LINGUISTICS & CULTURE
|Data:||15/AGO/2010 11:04 PM|
|Assunto:||English Teachers degrees and Subjunctive|
I am impressed because first you tell us about your academic achievements in your senior year in High School, and then you fall back onto something very weird such as what you wrote and I quote:
"...de acordo com minha pesquisas, o certo é dizer "I hope she have a great weekend" invés de "I hope she has a great weekend".
"I hope she HAVE a great weekend" is a big no-no.
"Por quê nao poderia ser "I hope it not rain" ou algo parecido? No segundo caso, a ação ainda não aconteceu, assim como no primeiro, então por quê usamos o simple present?"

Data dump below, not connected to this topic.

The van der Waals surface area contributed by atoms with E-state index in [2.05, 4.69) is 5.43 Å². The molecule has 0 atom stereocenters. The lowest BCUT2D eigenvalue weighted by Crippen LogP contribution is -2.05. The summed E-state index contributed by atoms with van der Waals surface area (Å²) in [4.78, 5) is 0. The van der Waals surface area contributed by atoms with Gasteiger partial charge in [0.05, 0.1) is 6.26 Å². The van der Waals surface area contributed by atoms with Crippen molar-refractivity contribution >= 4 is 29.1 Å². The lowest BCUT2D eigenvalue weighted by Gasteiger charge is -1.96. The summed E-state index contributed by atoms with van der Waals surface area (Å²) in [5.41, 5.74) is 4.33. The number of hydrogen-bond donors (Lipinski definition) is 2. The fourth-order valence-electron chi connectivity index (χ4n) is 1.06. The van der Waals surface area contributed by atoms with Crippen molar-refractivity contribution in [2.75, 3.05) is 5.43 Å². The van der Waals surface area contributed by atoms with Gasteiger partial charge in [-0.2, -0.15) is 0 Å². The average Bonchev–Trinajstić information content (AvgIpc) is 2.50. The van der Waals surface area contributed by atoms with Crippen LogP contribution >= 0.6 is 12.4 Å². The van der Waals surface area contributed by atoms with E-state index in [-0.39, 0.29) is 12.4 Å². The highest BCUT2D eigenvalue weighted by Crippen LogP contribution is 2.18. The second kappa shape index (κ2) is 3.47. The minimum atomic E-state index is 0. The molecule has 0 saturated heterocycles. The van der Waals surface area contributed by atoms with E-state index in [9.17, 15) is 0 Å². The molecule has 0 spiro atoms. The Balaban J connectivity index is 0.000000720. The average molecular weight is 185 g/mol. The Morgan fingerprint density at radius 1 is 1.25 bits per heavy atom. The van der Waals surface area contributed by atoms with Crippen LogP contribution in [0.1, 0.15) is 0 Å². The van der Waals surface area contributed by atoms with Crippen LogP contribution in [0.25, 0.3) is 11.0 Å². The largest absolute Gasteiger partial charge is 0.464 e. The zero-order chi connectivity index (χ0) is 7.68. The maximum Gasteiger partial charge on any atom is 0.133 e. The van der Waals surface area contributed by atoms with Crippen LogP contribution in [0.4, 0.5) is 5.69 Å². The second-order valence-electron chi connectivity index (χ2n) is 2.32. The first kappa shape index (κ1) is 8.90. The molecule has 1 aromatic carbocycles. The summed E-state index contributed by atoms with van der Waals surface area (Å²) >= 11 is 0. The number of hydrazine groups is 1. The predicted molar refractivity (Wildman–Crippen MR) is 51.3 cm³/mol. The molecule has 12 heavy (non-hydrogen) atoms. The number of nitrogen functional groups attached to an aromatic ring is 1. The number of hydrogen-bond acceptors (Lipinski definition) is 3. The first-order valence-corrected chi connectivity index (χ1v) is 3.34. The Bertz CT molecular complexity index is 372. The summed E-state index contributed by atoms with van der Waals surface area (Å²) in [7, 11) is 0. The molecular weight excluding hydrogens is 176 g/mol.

I hope you inform us the sources of your "pesquisas"
BTW, "I hope it doesn't rain" is grammatically correct.
Eu espero que não chova - subjuntivo "chova"
I hope it doesn't rain
Eu espero [ que ] não "chove"
In Portuguese the subjunctive of the verb chover is chova, que chova, que não chova but in English, and the focus here is on the verb rain and not on the verb hope, we use the 3rd person singular for the verb "to rain".
It doesn't matter if the sentence in Portuguese is in the subjunctive because the game here is not translating but communicating in English in a proper manner so that native speakers can understand easily what we are saying or telling them.
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